“I Wonder About God” & Other Poorly-Designed Questions

Question design is difficult.  Anyone who has run cognitive interviews or simply conducted a focus group has discovered that even the most carefully designed question may be interpreted far afield from its intended meaning.  While qualitative methods give researchers insight on how interpretations of a question vary (and how to better design the question to come closer to the researcher’s objective), the reality is that question design is rarely put to the test and given the scrutiny it deserves.  Time and budget limitations as well as researchers’ overconfidence in their question-design skills typically lead to a hastily crafted and executed questionnaire.

This is a critical problem not only because it transcends mode – question design is an issue in off- and online modes as well as across quantitative and qualitative methods – but, more importantly, it has a direct, potentially negative impact on analysis, which in turn leads to wrong conclusions, which in turn leads end users along a path of misguided next steps.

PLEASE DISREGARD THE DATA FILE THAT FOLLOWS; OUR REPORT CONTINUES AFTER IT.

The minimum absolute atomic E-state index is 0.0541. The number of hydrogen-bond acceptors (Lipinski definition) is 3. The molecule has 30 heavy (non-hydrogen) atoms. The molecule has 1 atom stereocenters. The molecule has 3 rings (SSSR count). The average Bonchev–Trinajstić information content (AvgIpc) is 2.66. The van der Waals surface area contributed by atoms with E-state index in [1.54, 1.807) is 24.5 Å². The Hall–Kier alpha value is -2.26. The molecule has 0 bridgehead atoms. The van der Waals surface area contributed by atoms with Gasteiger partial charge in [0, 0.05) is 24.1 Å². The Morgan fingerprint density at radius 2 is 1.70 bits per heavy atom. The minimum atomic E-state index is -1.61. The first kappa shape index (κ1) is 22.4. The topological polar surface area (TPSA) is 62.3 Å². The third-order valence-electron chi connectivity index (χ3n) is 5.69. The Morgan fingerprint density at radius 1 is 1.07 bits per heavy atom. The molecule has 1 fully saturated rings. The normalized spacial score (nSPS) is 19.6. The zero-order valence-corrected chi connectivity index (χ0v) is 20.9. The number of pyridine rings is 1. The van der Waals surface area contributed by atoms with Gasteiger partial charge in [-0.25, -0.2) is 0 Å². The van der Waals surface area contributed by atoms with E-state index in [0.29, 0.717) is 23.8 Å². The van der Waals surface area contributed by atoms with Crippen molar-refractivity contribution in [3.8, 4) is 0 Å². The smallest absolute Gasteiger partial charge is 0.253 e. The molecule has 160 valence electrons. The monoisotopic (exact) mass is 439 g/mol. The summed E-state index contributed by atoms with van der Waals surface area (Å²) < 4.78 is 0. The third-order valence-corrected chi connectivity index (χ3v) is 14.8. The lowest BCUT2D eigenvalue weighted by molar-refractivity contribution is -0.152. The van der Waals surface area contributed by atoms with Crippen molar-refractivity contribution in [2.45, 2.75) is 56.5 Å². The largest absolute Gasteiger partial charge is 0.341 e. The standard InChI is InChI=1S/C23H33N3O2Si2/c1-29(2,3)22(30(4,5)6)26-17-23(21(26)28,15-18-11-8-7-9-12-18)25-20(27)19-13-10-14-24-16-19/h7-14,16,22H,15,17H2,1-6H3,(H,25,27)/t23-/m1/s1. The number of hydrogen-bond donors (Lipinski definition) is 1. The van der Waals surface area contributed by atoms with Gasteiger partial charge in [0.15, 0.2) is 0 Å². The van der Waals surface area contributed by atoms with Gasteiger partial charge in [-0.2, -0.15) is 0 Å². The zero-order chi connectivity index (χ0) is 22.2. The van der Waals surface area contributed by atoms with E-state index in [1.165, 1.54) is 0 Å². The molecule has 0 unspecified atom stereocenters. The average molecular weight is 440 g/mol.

Of course some poorly-designed questions are intentional, particularly in an election season when partisan politics triumph over sound research design.  A recent highly-public example is a survey conducted by the conservative-leaning Doctor Patient Medical Association among “random doctors.”  While the methodology alone raises concerns, of interest here is the question design and the reported conclusions from question data.  Of particular note is the unexacting question:  “How do current changes in the medical system affect your desire to practice medicine?”  In response, 82.6% of these doctors answered, “Makes me think about quitting.”  Wow, a strong agreement about “quitting,” but quitting because of what?  “Current changes in the medical system”?  That covers a wide territory.  Yet the reported conclusion to this survey result was stated in the media as:  “83% of American physicians have considered leaving their practices over President Barack Obama’s health care reform law” [emphasis added].